“only if you knew the teachings of Islam and how to practice this religion you’ll know exactly why this has became a law”

This is proof u have no knowledge in islam and have no sympathy for outdoor labor.

Fasting is something personal to you and your body alone. Never understood nor agreed with forcing others (who could be non-muslim) to do the same. Enforcing such strict rules is controlling. Nobody is going to rub it in your face and eat in front of you if they happen to be doing it. Just look away and go about your business. It’s not going to tempt you to break your fast either. It’s just so whiny. Get over it!
Fasting should teach you patience.

Buddy if you lack the will power to control yourself and not feel bad when you see someone eating or drinking in public then maybe you shouldn’t be fasting to begin with lol

Because they are in non-Muslim countries! Kuwait is a Muslim country. Go read the constitution
Many laws don’t suit our likings but we comply anyways
This is just another law many people (mostly if not all are Islamophobics and those who aren’t well educated on Islam) like to complain about every single Ramadan

I’m with you Hamad. My +1 above was directed to your post but seems like it is for another. It must be a huge relief for Muslims to have full solidarity to fast as a majority religious group here. I expect that any normal person who is even a little bit hungry would be tempted by someone eating or drinking in front of them. Let alone a fasting person in Kuwait ‘s heat. Let’s try to see things from another culture’ s view and not just our own. Especially when we are guests here. No one said you can’t eat. Just kindly do it in private for the daytime for one month. Not so hard after all.

@ Hamad, since you love the law so much, what do you think of France’s anti-hijab law and that halal supermarkets were forced to sell pork and alcohol? Is it something you would agree with since it’s France and their laws?

It’s a muslim country. Comparing muslims fasting in their country to someone fasting in the UK or another country is not the same.

Some of us wait months for this blessed month to celebrate it as much as rejoice in practicing in it. There’s a collective shared sentiment in wanting to partake in its islamic values and cultural meaning.

No one is stopping you from eating or drinking. When that happens, then your argument is perfectly sound. You can drink and eat in your office; does it need to be in front of others? Calling for restaurants to open and for people to eat and drink openly is disrespectful to us. At the same time the country is giving you the freedom to order your food through delivery.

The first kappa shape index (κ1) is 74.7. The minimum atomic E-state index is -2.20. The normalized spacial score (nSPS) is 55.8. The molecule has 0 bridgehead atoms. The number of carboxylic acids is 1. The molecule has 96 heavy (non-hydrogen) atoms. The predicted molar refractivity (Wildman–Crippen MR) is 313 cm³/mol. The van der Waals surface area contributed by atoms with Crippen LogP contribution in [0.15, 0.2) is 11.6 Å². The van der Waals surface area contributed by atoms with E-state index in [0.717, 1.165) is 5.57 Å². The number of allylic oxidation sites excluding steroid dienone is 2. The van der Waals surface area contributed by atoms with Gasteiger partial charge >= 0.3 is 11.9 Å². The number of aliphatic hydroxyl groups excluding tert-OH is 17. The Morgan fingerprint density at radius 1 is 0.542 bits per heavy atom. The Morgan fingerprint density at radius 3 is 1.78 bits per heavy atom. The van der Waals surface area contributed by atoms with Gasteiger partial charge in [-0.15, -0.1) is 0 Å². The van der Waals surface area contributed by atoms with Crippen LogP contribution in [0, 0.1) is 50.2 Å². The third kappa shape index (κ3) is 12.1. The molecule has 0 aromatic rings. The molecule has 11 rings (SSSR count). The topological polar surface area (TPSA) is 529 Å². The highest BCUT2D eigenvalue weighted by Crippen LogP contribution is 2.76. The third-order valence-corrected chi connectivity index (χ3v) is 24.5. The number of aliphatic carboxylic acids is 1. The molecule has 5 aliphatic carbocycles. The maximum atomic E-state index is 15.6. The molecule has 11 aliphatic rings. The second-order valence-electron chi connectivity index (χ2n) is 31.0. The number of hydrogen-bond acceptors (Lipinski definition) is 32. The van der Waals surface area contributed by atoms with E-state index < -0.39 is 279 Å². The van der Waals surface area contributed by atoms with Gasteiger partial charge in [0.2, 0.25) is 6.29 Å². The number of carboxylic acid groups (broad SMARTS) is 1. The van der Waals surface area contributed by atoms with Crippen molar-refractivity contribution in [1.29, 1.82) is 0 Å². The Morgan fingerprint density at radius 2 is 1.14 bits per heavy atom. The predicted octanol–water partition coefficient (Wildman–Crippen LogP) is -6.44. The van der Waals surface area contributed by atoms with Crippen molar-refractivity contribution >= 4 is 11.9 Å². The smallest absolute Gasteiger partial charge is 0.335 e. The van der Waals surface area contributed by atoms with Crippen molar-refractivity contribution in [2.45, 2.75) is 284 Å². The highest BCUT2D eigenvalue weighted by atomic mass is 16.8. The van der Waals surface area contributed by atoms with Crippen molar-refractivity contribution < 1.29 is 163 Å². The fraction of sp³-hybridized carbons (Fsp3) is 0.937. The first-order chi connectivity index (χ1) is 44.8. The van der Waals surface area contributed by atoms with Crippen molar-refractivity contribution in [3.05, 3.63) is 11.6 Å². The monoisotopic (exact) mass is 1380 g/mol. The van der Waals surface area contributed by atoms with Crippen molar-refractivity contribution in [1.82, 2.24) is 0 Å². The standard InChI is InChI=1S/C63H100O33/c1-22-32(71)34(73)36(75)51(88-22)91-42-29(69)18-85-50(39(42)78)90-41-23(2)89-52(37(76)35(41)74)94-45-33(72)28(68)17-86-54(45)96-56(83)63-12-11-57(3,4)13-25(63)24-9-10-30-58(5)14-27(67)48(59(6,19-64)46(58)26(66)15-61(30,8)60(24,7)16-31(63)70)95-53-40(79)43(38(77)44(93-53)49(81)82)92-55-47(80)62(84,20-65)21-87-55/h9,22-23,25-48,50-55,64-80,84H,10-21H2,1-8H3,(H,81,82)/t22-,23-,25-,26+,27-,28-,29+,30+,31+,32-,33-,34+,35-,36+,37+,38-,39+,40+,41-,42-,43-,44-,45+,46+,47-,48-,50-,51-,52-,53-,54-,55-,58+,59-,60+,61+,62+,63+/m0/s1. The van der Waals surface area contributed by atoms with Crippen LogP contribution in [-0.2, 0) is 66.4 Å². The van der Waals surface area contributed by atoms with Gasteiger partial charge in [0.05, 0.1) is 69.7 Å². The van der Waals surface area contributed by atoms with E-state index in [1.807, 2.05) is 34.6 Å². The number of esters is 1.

If it’s bizarre to you that a Muslim country is doing this, then it also sounds bizarre to me when non Muslims (and their affiliates) comes into this country and then demand to wipe out the country’s heritage, values, and practices, and identity to accommodate them.

I don’t do that when I travel abroad. I try to see the value of the country as it is. I accept that’s their lifestyle, that’s what they believe, and that’s how things are.

Some of us grew up loving that aspect of Ramadan. We love the self-discipline, we love going to the mosque, we love the cultural practice–the family gatherings, the closeness it brings to our beliefs, refocusing ourselves with values, challenging ourselves to become a better version by the end of it. And the public “deprivation” of eating during times of fasting is giving us a sense of collective practice that’s endearing.

Besides it’s only one month.

I think this is the best response on this topic, and adds to the convo.

I can honestly say as someone who will only be here for two years, I’m bummed I’ll miss out on the community aspect of breaking fast because of all the COVID bullshit.

I have a stupidly epic assistant that I don’t understand.

His life pre-ramadan
– no breakfast
– no lunch
– only a snack while leaving office
– dinner
– water is part of his routine
– no tea / no coffee

Productivity & Efficiency : superb, quick and very attentive.

His life during Ramadan
– no breakfast
– no lunch
– no snack while leaving office
– iftaar
– no tea / no coffee

Productivity & Efficiency : Prominent difference notice, dull, moody, plain and simple dumb & half dead in office.

I wonder what causes the difference

The entire concept of jailing or deporting people for eating/drinking in public is sad, pathetic and utterly ridiculous. if you want to fast, then fast, and if you want to eat and drink, then go ahead. There are probably more Christians and Hindus in Kuwait than muslims, and any good muslim will tell you that seeing somebody eating or drinking in front of them, doesnt make them suddenly go weak at the knees and become tempted to break their fast. Live and let live i say!

The fact that we are even having a free wheeling discussion on this tells us we’ve come a long way. Bravo!

At least we still have some hotels and health clubs with open-minded management. Life there is as similar as what we would get in Western Countries. Amazing!